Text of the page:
Stella’s best buddy is a sweetie-pie of a kid who sits peacefully in his high chair (or even a shopping cart) for long stretches. He is breastfed. He happily and without urging will eat anything that his very dedicated and health- and eco-conscious mom puts in front of him. He’ll use a toothpick to precisely nab chunks of plain, steamed broccoli or carrot and dip it into his little bowl of 100% healthy and amazing Almond Ginger Drizzle dipping sauce, and go back for more. Then he’ll eat plain yogurt as a side dish, and move on to polish off the leftover avocado from lunch, and a few pieces of chicken and suddenly, he’s chowing down on brown rice. He also wakes up several times a night. His mom is lucky to get one three-hour stretch of sleep each night.
Stella has about a five-minute highchair or shopping cart seating limit, won’t even touch a food that’s been offered to her previously the same day (even if she loved it), gets impatient with a fork (nevermind a toothpick) so will quickly resort to eating mac and cheese by the fistful, and regards plain yogurt as a form of shiver-inducing torture. She also (92% of the time) sleeps through the night. She and her bud are both happy and healthy. They both have areas that are challenging. I try not to compare them, but relish the sometimes hilarious differences. It’s hard not to smile in amazement at their wildly different temperaments, which somehow go together perfectly. Just like Almond Ginger Drizzle and broccoli.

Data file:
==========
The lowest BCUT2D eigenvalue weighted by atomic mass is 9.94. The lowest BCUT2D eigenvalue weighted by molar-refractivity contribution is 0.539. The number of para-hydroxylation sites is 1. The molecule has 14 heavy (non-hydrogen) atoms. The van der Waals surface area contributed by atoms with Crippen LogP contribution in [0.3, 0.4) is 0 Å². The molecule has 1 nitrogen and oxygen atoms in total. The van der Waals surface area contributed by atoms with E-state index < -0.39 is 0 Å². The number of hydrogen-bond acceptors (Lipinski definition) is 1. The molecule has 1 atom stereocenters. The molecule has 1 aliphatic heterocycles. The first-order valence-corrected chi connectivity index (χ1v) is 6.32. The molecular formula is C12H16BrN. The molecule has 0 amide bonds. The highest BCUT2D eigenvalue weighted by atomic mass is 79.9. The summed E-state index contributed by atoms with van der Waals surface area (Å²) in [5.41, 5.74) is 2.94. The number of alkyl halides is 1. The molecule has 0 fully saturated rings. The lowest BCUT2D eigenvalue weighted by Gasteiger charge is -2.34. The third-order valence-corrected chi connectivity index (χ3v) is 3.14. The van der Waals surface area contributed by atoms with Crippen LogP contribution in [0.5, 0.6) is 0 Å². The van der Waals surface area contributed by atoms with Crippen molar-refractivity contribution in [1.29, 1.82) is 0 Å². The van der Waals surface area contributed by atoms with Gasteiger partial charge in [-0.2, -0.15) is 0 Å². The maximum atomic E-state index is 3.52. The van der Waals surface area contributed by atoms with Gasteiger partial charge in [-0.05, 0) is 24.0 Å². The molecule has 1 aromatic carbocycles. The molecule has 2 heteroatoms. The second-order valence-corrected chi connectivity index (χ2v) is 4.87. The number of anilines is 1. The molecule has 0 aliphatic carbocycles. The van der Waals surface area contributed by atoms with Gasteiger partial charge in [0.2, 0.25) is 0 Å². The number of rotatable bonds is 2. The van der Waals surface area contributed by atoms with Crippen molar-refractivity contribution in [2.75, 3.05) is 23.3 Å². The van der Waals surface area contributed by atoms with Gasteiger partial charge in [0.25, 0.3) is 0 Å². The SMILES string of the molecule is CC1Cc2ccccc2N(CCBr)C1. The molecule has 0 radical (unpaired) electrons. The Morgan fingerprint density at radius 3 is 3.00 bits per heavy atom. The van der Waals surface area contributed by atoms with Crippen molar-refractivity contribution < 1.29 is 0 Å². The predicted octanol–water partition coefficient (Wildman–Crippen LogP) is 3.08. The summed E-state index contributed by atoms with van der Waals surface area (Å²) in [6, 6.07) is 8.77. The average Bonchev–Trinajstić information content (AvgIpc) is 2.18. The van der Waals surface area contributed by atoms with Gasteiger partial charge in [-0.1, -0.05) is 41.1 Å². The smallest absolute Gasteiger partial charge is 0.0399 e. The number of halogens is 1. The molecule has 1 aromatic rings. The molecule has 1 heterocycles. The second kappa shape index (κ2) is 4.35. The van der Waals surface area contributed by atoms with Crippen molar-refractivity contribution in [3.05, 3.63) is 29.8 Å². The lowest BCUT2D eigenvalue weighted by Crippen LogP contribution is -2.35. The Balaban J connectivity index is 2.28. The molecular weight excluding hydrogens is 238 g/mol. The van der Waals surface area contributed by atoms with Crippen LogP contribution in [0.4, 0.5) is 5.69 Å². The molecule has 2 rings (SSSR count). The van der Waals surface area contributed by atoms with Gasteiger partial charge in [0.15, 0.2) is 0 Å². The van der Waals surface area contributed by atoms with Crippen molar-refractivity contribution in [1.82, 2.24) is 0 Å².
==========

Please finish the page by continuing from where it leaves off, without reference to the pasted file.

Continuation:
Because I do have to put in a bit of an extra effort to provide Stella with an adequate, healthy-ish diet, and more so because I absolutely love to waste time, I actually have a second Twitter account. I use the ambitiously named Toddler Recipes Twitter front for the purpose of sharing any possibly helpful toddler feeding “tips.” It’s just that whenever I find a new snack or meal for Stella, or ways to make existing snacks and meals healthier or somehow better, I want to share such revelations. Instead of just dancing alone in my kitchen.
Some of my suggestions, all of which are based on my own feeding successes with one storied little eater, are really odd. Like, a couple times a week, I bake a sweet potato while Stella naps (poke holes in it with a fork, pop it in a 425-degree oven on a baking sheet lined with foil for about an hour). After she’s had some time to fully wake up and play, I peel it and pop it in the food processor and start handing her spoonfuls. It’s still warm. It’s incredibly sweet. And because of the way all of this unfolds, it’s an event! She asks for more, more, more. On Saturday, she ate most of an entire medium-sized sweet potato (or is it a yam?) and I was so pathetically happy I almost burst, but I didn’t, because I’d made a big enough mess already. I’d compare the pride and thrill I felt to that of getting a large raise. I wish I were kidding. I can now fill a ramekin with the puree and put it on her little table and she’ll scoop away, eating most of it with glee. The point? Toddlers are weird. Don’t be afraid to try random outside-the-highchair ideas. Whatever works, man. Whatever works.